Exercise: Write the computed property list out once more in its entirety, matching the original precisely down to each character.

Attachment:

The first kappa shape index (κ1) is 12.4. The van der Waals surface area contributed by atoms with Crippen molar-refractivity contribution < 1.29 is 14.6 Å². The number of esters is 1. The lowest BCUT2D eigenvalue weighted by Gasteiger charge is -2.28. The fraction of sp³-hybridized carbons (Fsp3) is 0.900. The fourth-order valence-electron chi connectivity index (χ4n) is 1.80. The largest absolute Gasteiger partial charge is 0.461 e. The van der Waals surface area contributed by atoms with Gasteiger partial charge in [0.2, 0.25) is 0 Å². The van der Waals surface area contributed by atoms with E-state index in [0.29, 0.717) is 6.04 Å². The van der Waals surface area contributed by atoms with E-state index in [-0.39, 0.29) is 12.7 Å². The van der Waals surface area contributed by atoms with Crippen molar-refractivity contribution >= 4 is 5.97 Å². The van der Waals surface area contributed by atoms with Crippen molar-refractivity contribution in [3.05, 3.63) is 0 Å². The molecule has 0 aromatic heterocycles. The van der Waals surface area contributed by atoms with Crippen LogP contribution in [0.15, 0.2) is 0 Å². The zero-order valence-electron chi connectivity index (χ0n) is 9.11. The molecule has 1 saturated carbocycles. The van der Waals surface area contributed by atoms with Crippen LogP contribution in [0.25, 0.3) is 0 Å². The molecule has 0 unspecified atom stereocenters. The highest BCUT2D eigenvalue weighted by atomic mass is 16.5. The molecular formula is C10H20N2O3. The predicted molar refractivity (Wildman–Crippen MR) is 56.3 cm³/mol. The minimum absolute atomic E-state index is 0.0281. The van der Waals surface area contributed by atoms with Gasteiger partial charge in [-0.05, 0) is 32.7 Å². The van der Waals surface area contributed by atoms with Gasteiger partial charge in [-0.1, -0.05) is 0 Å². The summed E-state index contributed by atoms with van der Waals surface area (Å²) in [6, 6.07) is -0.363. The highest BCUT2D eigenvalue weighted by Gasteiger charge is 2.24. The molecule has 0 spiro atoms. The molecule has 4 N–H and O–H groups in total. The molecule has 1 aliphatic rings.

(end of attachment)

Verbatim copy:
The first kappa shape index (κ1) is 12.4. The van der Waals surface area contributed by atoms with Crippen molar-refractivity contribution < 1.29 is 14.6 Å². The number of esters is 1. The lowest BCUT2D eigenvalue weighted by Gasteiger charge is -2.28. The fraction of sp³-hybridized carbons (Fsp3) is 0.900. The fourth-order valence-electron chi connectivity index (χ4n) is 1.80. The largest absolute Gasteiger partial charge is 0.461 e. The van der Waals surface area contributed by atoms with Gasteiger partial charge in [0.2, 0.25) is 0 Å². The van der Waals surface area contributed by atoms with E-state index in [0.29, 0.717) is 6.04 Å². The van der Waals surface area contributed by atoms with E-state index in [-0.39, 0.29) is 12.7 Å². The van der Waals surface area contributed by atoms with Crippen molar-refractivity contribution >= 4 is 5.97 Å². The van der Waals surface area contributed by atoms with Crippen molar-refractivity contribution in [3.05, 3.63) is 0 Å². The molecule has 0 aromatic heterocycles. The van der Waals surface area contributed by atoms with Crippen LogP contribution in [0.15, 0.2) is 0 Å². The zero-order valence-electron chi connectivity index (χ0n) is 9.11. The molecule has 1 saturated carbocycles. The van der Waals surface area contributed by atoms with Crippen LogP contribution in [0.25, 0.3) is 0 Å². The molecule has 0 unspecified atom stereocenters. The highest BCUT2D eigenvalue weighted by atomic mass is 16.5. The molecular formula is C10H20N2O3. The predicted molar refractivity (Wildman–Crippen MR) is 56.3 cm³/mol. The minimum absolute atomic E-state index is 0.0281. The van der Waals surface area contributed by atoms with Gasteiger partial charge in [-0.05, 0) is 32.7 Å². The van der Waals surface area contributed by atoms with Gasteiger partial charge in [-0.1, -0.05) is 0 Å². The summed E-state index contributed by atoms with van der Waals surface area (Å²) in [6, 6.07) is -0.363. The highest BCUT2D eigenvalue weighted by Gasteiger charge is 2.24. The molecule has 0 spiro atoms. The molecule has 4 N–H and O–H groups in total. The molecule has 1 aliphatic rings.